Reviews and Problems with Steel Battalion: Heavy Armor
Showing 1-10 of 98
Steel Battalion: Heavy Armor
2 September 2013
Summary: If you were alive in 2002, you may remember Steel Battalion for the original Xbox. To many gamer's dismay, it required a special giant $200 controller and a priceless amount of mental fortitude, making it one of the most unique games of last generation. Flash forward about ten years -- the long awaited spiritual successor is about to drop. It's Kinect-only.
Excerpt: Fast-forward to the Xbox 360 and Kinect, and Capcom made all the right theoretical moves with Steel Battalion: Heavy Armor. Long gone is the massive peripheral and even larger price tag. Using nothing but an Xbox Kinect, your body and the game disk, you can control your vehicle like Xbox gamers did with their living-room cockpit. You even get a more-realized virtual cockpit and better overall graphics.
Excerpt: In one of my latest columns, I wrote about how frustrated I have been with the Kinect lately on my 360. At first I enjoyed having that sensor mounted onto my wall, and using it to control my Xbox 360 with just my voice. But then it started taking over when I was on my laptop and had MLB.TV tuned in the background. It got to the point where I had to disconnect it.
Review: Steel Battalion: Heavy Armor (Microsoft Xbox 360)
5 August 2012
Summary: : Steel Battalion: Heavy Armor is an example of trying very hard to make something unique that ends up falling on its face because the “unique”Â� elements are simply not very fun. The plot is interesting enough to carry the experience for a while, and the game certainly looks and sounds quite solid overall.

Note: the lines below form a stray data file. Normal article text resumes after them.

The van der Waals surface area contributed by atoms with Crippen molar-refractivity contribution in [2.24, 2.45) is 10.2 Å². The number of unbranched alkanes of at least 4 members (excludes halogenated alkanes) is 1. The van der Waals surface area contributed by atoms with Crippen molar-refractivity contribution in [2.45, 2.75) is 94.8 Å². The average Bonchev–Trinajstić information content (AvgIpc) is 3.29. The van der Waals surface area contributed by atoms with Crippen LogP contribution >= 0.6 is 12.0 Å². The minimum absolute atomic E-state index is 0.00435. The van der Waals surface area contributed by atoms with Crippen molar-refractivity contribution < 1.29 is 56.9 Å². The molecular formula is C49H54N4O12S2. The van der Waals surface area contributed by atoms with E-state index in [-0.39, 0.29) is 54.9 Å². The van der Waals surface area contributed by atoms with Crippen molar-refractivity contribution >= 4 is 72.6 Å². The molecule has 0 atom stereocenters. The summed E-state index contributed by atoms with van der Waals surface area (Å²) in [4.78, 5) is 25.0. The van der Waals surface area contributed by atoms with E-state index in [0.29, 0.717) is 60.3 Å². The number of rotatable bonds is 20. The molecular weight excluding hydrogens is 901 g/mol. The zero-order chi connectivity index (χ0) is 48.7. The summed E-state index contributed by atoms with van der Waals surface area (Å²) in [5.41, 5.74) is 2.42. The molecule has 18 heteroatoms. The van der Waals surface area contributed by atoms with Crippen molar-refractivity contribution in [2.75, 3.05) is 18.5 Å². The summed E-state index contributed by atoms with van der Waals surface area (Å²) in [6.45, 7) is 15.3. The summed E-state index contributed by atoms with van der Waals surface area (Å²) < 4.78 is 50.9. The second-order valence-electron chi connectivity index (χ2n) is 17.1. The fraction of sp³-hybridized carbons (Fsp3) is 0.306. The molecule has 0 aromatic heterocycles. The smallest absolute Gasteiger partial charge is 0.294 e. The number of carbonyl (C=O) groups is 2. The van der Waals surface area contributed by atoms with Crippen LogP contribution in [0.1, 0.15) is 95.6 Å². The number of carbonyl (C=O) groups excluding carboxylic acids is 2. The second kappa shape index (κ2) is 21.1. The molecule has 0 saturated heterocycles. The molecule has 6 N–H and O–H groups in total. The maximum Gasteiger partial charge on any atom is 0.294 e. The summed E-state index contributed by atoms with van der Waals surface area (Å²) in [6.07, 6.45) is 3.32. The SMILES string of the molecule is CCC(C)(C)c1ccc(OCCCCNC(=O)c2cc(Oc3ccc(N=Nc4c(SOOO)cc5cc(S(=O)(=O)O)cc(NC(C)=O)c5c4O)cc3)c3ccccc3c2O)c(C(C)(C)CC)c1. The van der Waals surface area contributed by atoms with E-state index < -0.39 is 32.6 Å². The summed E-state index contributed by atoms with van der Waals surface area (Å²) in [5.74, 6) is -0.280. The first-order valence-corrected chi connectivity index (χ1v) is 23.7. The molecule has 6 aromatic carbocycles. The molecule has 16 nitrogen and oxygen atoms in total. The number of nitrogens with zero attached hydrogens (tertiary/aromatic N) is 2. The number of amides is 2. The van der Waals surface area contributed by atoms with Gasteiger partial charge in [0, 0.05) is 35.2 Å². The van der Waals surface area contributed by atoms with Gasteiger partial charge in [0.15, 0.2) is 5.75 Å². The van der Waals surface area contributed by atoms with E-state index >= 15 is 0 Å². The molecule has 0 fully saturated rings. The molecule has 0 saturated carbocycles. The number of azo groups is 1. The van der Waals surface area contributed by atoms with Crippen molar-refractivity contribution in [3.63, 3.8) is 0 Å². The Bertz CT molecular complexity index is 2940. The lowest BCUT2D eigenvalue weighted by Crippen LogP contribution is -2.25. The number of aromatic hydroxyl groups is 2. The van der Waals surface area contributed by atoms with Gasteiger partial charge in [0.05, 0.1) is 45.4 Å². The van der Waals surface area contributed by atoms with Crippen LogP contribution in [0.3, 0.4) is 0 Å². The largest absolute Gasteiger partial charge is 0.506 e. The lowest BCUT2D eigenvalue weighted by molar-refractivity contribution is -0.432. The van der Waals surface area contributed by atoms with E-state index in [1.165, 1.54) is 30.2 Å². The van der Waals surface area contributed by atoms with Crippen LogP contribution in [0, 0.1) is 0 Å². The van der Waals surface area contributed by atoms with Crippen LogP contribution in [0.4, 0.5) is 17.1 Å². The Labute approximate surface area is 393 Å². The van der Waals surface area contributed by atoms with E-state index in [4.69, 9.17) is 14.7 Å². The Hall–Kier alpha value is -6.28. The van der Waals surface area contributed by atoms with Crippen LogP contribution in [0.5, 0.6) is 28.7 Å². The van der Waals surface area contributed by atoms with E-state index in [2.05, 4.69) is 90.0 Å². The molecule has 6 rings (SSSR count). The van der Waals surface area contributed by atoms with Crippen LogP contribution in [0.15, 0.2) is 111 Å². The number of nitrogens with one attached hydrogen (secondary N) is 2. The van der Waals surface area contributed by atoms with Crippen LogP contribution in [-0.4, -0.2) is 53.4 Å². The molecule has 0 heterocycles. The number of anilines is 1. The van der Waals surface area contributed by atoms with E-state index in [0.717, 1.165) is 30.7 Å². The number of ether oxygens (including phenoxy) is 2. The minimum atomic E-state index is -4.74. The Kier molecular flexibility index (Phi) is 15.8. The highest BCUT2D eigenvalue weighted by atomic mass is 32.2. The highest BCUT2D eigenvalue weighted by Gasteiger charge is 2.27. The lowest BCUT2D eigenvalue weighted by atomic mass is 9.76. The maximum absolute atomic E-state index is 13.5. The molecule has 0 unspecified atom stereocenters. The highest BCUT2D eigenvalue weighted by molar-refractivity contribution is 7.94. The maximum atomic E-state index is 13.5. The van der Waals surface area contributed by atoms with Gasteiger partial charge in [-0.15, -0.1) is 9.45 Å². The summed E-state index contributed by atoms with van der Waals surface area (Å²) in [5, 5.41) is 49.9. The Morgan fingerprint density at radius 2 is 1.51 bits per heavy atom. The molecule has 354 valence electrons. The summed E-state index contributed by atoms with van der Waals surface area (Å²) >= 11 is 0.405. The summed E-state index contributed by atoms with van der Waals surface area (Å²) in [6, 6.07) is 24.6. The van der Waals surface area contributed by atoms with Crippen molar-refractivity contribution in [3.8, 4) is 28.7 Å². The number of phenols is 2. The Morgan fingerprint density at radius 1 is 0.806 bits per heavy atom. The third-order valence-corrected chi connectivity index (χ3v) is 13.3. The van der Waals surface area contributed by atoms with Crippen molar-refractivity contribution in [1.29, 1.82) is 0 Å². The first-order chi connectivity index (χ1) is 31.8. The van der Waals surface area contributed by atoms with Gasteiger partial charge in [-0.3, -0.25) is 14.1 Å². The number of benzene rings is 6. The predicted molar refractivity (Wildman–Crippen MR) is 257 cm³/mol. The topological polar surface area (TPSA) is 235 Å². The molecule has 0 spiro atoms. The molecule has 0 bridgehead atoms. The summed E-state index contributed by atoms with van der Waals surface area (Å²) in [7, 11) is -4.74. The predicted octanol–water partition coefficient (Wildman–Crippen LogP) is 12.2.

X360 Kinect Review - 'Steel Battalion: Heavy Armor'
25 July 2012
Summary: Steel Battalion is a battle-mech simulator that lets you seat inside the cockpit of a mechanized VT (Vertical Tank) and enter into futuristic military warfare, where you pilot 20 different mechs in a multinational task force operation in an effort to overthrow the government.
Conclusion: Its important to think about those high points when looking at Steel Battalion . If you look at it as an action game, then it falls at almost every hurdle. Aiming is jerky and hard, and the controls are too complex to engage in fast-paced combat. However, if you look at it from a simulation point of view, enthusiasts of mech-games certainly have something to get excited about at being in the cockpit of one without forking out the £200-odd for the previous game.
Conclusion: If From would have nailed the motion controls down, this would have been one of my favorite games of the year because it's so engaging and fresh. Unfortunately, dealing with the sketchy controls can be wildly frustrating.